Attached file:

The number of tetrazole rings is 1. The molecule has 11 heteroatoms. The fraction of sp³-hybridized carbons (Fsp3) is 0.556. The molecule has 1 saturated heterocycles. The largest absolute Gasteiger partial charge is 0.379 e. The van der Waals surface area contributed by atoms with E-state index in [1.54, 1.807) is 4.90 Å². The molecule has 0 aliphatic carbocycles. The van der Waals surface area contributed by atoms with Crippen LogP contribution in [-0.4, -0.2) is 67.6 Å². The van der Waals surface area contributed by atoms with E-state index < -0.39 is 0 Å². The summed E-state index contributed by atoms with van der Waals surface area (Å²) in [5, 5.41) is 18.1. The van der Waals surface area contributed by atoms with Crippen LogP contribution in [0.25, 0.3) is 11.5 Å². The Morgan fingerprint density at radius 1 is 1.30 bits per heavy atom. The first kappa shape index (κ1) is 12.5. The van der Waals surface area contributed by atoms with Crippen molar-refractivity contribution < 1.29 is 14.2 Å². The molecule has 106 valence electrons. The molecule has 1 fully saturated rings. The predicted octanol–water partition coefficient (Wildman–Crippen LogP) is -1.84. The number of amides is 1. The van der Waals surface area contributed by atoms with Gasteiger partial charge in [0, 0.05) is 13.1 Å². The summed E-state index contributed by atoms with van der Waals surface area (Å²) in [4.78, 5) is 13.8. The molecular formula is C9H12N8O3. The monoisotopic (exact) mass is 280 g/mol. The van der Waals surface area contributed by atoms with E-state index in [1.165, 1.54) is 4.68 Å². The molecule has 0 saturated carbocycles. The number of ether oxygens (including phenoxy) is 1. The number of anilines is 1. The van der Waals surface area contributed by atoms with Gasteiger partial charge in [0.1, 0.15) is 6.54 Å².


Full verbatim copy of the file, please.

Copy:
The number of tetrazole rings is 1. The molecule has 11 heteroatoms. The fraction of sp³-hybridized carbons (Fsp3) is 0.556. The molecule has 1 saturated heterocycles. The largest absolute Gasteiger partial charge is 0.379 e. The van der Waals surface area contributed by atoms with E-state index in [1.54, 1.807) is 4.90 Å². The molecule has 0 aliphatic carbocycles. The van der Waals surface area contributed by atoms with Crippen LogP contribution in [-0.4, -0.2) is 67.6 Å². The van der Waals surface area contributed by atoms with E-state index < -0.39 is 0 Å². The summed E-state index contributed by atoms with van der Waals surface area (Å²) in [5, 5.41) is 18.1. The van der Waals surface area contributed by atoms with Crippen LogP contribution in [0.25, 0.3) is 11.5 Å². The Morgan fingerprint density at radius 1 is 1.30 bits per heavy atom. The first kappa shape index (κ1) is 12.5. The van der Waals surface area contributed by atoms with Crippen molar-refractivity contribution < 1.29 is 14.2 Å². The molecule has 106 valence electrons. The molecule has 1 fully saturated rings. The predicted octanol–water partition coefficient (Wildman–Crippen LogP) is -1.84. The number of amides is 1. The van der Waals surface area contributed by atoms with Gasteiger partial charge in [0, 0.05) is 13.1 Å². The summed E-state index contributed by atoms with van der Waals surface area (Å²) in [4.78, 5) is 13.8. The molecular formula is C9H12N8O3. The monoisotopic (exact) mass is 280 g/mol. The van der Waals surface area contributed by atoms with E-state index in [1.165, 1.54) is 4.68 Å². The molecule has 0 saturated carbocycles. The number of ether oxygens (including phenoxy) is 1. The number of anilines is 1. The van der Waals surface area contributed by atoms with Gasteiger partial charge in [0.1, 0.15) is 6.54 Å².